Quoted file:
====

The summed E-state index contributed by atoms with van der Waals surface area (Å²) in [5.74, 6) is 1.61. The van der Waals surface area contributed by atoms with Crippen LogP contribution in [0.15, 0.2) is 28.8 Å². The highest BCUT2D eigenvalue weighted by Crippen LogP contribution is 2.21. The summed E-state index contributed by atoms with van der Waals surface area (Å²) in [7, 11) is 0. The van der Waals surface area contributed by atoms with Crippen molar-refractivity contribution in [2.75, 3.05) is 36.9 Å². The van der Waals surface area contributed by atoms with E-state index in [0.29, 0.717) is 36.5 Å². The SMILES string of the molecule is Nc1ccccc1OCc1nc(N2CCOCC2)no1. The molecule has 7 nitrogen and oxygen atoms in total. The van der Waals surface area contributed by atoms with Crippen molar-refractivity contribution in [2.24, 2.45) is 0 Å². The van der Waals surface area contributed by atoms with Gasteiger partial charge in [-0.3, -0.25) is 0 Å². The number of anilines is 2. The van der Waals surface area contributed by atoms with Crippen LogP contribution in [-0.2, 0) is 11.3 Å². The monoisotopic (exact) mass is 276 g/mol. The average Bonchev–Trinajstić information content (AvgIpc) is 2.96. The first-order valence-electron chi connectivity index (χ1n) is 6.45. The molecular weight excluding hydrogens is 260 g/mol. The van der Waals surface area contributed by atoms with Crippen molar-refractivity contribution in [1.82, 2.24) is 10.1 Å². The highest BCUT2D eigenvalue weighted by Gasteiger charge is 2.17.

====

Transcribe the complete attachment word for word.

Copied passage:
The summed E-state index contributed by atoms with van der Waals surface area (Å²) in [5.74, 6) is 1.61. The van der Waals surface area contributed by atoms with Crippen LogP contribution in [0.15, 0.2) is 28.8 Å². The highest BCUT2D eigenvalue weighted by Crippen LogP contribution is 2.21. The summed E-state index contributed by atoms with van der Waals surface area (Å²) in [7, 11) is 0. The van der Waals surface area contributed by atoms with Crippen molar-refractivity contribution in [2.75, 3.05) is 36.9 Å². The van der Waals surface area contributed by atoms with E-state index in [0.29, 0.717) is 36.5 Å². The SMILES string of the molecule is Nc1ccccc1OCc1nc(N2CCOCC2)no1. The molecule has 7 nitrogen and oxygen atoms in total. The van der Waals surface area contributed by atoms with Crippen molar-refractivity contribution in [2.24, 2.45) is 0 Å². The van der Waals surface area contributed by atoms with Gasteiger partial charge in [-0.3, -0.25) is 0 Å². The number of anilines is 2. The van der Waals surface area contributed by atoms with Crippen LogP contribution in [-0.2, 0) is 11.3 Å². The monoisotopic (exact) mass is 276 g/mol. The average Bonchev–Trinajstić information content (AvgIpc) is 2.96. The first-order valence-electron chi connectivity index (χ1n) is 6.45. The molecular weight excluding hydrogens is 260 g/mol. The van der Waals surface area contributed by atoms with Crippen molar-refractivity contribution in [1.82, 2.24) is 10.1 Å². The highest BCUT2D eigenvalue weighted by Gasteiger charge is 2.17.